Holocaust survivors oral history project.
4 856
u http://digital.lib.usf.edu/?f60.18
y USF ONLINE ACCESS
FTS
951
10
SFU01:002067195;
FTS


xml version 1.0 encoding UTF-8 transcript
segment
idx 0
time 00:00:0.0
text Ellen Klein: Today is November 17, 2009. Im here today with Ms. Lillian Wajc Stello. My name is Ellen Wilson Klein. We are in St. Petersburg, Florida, in the United States of America. The language well be having in this interview today will be English, and our videographer is Jane Duncan.
1
00:00:23.4
Tell me first a few things: tell me your name. What was your name at birth?
2
00:00:28.0
Lillian Stello: My name at birth was Sarah Wajc, W-a-j-c.
3
00:00:39.3
EK: Great. And you had your name changed, so tell me what your name is now.
4
00:00:43.2
LS: My name now is Lillian Stello. The reason they changed my name because of the war. They didnt want to, you know, have Sarah, so they changed to Lillian.
5
00:00:58.4
EK: Why didnt they want that?
6
00:00:59.5
LS: Because it would sound Jewish. Its a Bible name, Sarah. Thats why they had to change, you know? And then my fathers name was Lipa (inaudible) Wajc, and my mother was Berkovitz, EvaChava Berkovitz, and they changed to Eva, Eva Wajc, yes.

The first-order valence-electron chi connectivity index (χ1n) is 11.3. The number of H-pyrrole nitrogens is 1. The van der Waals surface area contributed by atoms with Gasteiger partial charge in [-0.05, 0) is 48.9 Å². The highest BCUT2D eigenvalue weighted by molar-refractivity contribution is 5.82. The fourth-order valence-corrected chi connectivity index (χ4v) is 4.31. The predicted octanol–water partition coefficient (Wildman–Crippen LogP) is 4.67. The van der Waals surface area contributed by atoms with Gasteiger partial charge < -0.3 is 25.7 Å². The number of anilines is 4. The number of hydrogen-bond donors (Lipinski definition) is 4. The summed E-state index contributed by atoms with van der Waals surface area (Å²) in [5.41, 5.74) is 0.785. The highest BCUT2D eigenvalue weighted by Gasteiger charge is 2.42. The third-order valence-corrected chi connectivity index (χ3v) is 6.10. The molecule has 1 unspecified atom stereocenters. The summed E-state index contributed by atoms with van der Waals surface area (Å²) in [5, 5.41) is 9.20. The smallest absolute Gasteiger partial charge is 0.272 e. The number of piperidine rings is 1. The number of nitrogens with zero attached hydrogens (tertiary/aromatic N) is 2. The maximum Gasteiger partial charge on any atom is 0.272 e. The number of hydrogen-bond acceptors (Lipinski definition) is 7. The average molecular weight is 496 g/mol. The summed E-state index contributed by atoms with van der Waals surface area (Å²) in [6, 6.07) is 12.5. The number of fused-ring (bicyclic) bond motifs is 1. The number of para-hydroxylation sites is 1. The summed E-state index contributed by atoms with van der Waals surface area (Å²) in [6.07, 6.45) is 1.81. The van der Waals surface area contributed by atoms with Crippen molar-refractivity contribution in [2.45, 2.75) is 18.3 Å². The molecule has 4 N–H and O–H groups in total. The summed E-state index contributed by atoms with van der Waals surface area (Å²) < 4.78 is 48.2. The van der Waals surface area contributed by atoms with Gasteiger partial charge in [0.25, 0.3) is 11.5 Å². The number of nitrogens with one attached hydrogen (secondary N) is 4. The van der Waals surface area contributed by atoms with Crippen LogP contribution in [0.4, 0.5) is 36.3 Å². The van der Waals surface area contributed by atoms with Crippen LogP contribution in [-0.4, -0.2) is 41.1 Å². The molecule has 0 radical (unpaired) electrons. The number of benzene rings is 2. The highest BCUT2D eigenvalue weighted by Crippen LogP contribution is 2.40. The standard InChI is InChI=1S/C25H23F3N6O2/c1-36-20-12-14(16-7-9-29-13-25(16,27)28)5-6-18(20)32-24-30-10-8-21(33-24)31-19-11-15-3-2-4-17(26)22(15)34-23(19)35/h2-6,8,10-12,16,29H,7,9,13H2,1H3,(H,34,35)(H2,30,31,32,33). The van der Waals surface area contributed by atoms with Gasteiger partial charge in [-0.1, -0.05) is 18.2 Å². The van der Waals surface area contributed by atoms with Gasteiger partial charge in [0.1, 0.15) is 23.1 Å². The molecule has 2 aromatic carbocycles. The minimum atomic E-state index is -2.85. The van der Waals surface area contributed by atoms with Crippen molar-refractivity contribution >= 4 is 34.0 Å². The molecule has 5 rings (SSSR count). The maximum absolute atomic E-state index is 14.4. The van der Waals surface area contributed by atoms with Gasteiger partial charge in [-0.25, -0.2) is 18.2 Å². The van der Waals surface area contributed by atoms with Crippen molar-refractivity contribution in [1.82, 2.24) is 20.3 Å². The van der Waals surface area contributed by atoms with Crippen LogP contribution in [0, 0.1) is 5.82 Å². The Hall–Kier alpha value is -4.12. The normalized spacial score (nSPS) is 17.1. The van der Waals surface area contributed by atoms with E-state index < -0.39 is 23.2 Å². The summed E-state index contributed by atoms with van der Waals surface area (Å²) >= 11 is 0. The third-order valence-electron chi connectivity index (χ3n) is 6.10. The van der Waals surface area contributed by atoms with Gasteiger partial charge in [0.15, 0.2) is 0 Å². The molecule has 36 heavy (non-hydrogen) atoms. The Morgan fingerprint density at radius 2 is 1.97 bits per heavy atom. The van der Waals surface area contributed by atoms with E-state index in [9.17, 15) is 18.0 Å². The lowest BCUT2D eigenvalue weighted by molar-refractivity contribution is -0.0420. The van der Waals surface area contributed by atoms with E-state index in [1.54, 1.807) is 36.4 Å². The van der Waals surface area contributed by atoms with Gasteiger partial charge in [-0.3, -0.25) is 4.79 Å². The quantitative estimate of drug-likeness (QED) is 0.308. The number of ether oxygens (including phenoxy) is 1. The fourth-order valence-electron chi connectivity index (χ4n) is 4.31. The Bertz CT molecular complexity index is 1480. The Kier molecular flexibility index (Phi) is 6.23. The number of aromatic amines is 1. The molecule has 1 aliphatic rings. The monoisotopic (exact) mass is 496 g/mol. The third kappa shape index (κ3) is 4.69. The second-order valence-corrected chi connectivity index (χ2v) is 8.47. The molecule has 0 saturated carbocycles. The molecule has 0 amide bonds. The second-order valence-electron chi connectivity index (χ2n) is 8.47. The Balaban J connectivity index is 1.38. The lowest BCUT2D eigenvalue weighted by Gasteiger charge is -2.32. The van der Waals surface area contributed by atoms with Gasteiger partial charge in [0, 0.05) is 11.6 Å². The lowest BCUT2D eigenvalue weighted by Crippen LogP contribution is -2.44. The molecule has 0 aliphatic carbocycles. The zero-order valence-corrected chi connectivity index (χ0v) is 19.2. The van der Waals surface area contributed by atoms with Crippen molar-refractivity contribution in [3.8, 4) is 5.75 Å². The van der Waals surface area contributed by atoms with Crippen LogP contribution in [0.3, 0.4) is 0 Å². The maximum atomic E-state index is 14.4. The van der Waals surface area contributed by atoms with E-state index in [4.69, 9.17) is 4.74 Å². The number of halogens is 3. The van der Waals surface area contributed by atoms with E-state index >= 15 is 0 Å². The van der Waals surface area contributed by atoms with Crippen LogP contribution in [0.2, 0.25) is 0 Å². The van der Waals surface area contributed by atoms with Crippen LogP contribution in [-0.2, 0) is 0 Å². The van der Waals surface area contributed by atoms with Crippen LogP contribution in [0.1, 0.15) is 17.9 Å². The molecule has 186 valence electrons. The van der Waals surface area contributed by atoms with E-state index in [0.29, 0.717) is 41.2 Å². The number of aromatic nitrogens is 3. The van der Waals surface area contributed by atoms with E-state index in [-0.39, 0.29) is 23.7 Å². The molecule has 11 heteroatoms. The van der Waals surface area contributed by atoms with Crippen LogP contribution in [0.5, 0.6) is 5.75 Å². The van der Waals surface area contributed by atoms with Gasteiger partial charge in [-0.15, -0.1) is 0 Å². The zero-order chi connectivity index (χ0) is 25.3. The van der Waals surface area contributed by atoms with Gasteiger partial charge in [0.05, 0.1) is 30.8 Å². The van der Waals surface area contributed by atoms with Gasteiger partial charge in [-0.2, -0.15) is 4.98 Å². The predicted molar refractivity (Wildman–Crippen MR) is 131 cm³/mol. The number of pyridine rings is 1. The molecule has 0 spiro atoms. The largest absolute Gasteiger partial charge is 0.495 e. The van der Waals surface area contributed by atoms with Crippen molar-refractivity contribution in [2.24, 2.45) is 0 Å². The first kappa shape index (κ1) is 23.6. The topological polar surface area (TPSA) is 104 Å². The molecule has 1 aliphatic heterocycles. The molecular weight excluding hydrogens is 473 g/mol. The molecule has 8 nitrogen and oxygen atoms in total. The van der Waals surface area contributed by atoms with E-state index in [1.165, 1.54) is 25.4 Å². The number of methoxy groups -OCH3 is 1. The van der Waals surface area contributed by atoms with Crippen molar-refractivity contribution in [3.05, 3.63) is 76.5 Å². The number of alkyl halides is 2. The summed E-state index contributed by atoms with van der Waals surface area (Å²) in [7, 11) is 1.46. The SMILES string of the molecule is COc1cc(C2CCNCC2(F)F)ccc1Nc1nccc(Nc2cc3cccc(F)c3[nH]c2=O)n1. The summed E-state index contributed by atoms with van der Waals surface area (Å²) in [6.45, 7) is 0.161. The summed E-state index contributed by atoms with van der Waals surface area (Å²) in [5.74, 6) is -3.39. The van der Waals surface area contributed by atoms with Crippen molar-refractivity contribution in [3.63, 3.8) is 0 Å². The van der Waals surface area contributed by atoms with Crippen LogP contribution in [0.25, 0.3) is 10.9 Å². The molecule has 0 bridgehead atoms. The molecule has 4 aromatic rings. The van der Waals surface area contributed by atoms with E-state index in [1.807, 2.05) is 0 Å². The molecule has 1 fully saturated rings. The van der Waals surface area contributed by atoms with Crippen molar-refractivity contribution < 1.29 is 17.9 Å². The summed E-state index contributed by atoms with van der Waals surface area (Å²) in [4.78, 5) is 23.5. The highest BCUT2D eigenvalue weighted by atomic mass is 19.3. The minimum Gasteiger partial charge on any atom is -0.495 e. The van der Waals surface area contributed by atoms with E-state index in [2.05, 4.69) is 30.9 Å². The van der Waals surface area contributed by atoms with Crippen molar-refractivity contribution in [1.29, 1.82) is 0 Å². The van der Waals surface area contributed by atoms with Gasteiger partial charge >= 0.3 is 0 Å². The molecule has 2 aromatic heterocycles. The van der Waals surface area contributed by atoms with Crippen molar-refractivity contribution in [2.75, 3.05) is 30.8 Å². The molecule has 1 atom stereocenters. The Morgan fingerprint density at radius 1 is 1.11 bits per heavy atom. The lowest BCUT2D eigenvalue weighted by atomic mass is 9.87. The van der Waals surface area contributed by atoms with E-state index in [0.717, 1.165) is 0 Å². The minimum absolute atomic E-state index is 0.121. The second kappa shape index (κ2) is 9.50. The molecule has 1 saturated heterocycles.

7
00:01:30.6
EK: And do you know their dates of birth?
8
00:01:32.2
LS: Their birth, no, I dont know, because I was too little. You know, I just remember some things, that my parents both wore fur coat with the muff, and with the hat. I had everything when I had my parents.
9
00:01:52.4
EK: Tell me your date of birth, and then tell me a little bit about your life.
10
00:01:56.8
LS: My father was a very talented man. He knew to draw beautiful. He had the great voice. And he sang for weddings sometimes, but this was not his profession. He just did that for people, you know, and he played soccer too. He was very nice man. My motherhe was a businessman that owned, like, department store, you know?
11
00:02:44.5
EK: And this was in what city?
12
00:02:46.4
LS: In Leszno. This was thirty kilometers from Warsaw. Today they call it Warsaw.
13
00:02:56.1
EK: In Poland, okay?
14
00:02:57.1
LS: In Poland, yes. They had a big business. My father was a businessman, very smart man. My mother was a smart businesswoman. I think that their store came from my mothers side, yes, and she had a lot of sisters that were very close. They do for each other everything, you know? And my mother was a young woman, and she went to buy shoes for her sisters kid, and this way she lost her life because they load them up in the cars, you know, those cars, and they took them to the gas chambers. They just closed this street and everybody had to gomy father tried to pay a German man money, but it was too late.